When service robots make mistakes: how does customers’ mood regulation affect their continuance intention to adopt?

1. Phenomenon under investigation

The rapid development and implementation of RAISA (service robots, artificial intelligence (AI) and service automation) have changed how services being delivered and experienced (Prentice et al., 2020). Thus, academics and practitioners propose that service robots become an integral part of human life (Tung and Law, 2017), and human labour will be replaced (Tuomi, Tussyadiah, and Stienmetz, 2021). However, customers’ adoption level of service robots is still quite low. Scholars attempt to examine factors that affect customer adoption of service robots, so that they can enhance their adoption. Factors related to robot characteristics, customer characteristics, and robot-customer interaction are found crucial in determining their adoption (Mende et al., 2019). Specifically, factors such as ease of use (Turja et al., 2020), gender (Seo, 2022), and anthropomorphism level (Chen et al., 2022) can affect customers’ service robot adoption to various degrees. However, this technology is still in its infancy and thus, unsuccessful outcomes of service robots, such as glitches, unexpected negative events and robots not living up to promises must be considered as they will significantly influence customers’ assessments of the service provider (Holloway and Beatty, 2003; Dabholkar and Spaid, 2012). A few scholars look into issues related to robot failure and how it affects customers’ adoption. For instance, Belanche et al. (2020) found that respondents made stronger attributions of responsibility for the service performance toward human employees than toward robot employees, particularly after a service failure. Moreover, Yang et al. (2022) examined the effectiveness of humour in robot failures suggesting that its effectiveness varies based on failure severity level. However, extant work fails to explore whether customer adoption of service robots will be affected after service failures and how customers’ affective states and individual traits affect their intentions to continue to adopt service robots.

2. Potential contributions and research questions

Factors such as a person’s affective state and mood (as well as their emotional reactions to them) largely impact their decisions to accept new technologies (Djamasbi et al., 2010). In particular, their continuous adoption of specific technology is also determined by their perceptions, such as trust (Tussyadiah et al., 2020). In reality, the affective state and “how people feel” when using technology are decisive factors, as emotional systems help define our rational decisions in conjunction with rational thought (Hanoch, 2002; Muramatsu and Hanoch, 2005). Recent studies have investigated the factors motivating customers to use these robots in service interactions (e.g., Lu et al., 2019; Liu et al., 2022). However, most of work lacks to take consumers’ affective states and individual characteristics into consideration when examining factors on their adoption intention after a service failure. Given the importance, this study aims to better understand how customers’ mood regulation influences their continued adoption of service robots after encountering unsuccessful service with a frontline robot. This research serves as a valuable contribution to the field of RAISA because it advances our understanding of the impacts that an individual’s mood has on their personality traits, which, in turn, influences their decisions to adopt new technology.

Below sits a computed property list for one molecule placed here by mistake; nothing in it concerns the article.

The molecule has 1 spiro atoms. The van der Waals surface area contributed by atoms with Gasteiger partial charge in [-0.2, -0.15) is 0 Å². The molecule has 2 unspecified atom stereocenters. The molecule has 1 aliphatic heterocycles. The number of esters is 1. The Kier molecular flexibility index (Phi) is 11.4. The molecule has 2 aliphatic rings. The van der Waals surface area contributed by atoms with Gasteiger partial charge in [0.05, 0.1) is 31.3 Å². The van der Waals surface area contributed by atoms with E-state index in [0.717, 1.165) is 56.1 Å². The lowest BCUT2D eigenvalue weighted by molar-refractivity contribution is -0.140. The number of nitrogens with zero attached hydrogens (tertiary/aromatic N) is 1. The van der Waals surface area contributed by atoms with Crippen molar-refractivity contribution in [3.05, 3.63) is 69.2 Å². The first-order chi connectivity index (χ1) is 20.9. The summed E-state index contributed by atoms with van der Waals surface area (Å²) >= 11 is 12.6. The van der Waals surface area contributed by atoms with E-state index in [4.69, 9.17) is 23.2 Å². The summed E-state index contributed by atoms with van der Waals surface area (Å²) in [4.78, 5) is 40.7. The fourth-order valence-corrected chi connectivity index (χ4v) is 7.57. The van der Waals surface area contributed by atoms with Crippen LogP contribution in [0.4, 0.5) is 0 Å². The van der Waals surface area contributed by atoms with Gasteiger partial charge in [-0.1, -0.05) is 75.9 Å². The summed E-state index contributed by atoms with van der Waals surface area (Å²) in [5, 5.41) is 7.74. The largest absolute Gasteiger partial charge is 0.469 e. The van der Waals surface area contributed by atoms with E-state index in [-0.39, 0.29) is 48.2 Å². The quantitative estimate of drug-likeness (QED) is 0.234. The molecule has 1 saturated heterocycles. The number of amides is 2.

3. Theoretical Foundations

Customers’ mood regulation and adoption

Mood causes a differential impact on behaviour and advise that this has a complex relationship with people’s personality traits (Karimi and Liu, 2020). As non-specific affective states, moods can have a powerful impact on both behaviour and cognition, previous studies advising that mood can not only impact behaviour to a significant degree but also the cognition (Lischetzke and Eid, 2003; Das and Fennis, 2008). Biss et al. (2010) highlight that these enduring affective states may have positive or negative valence.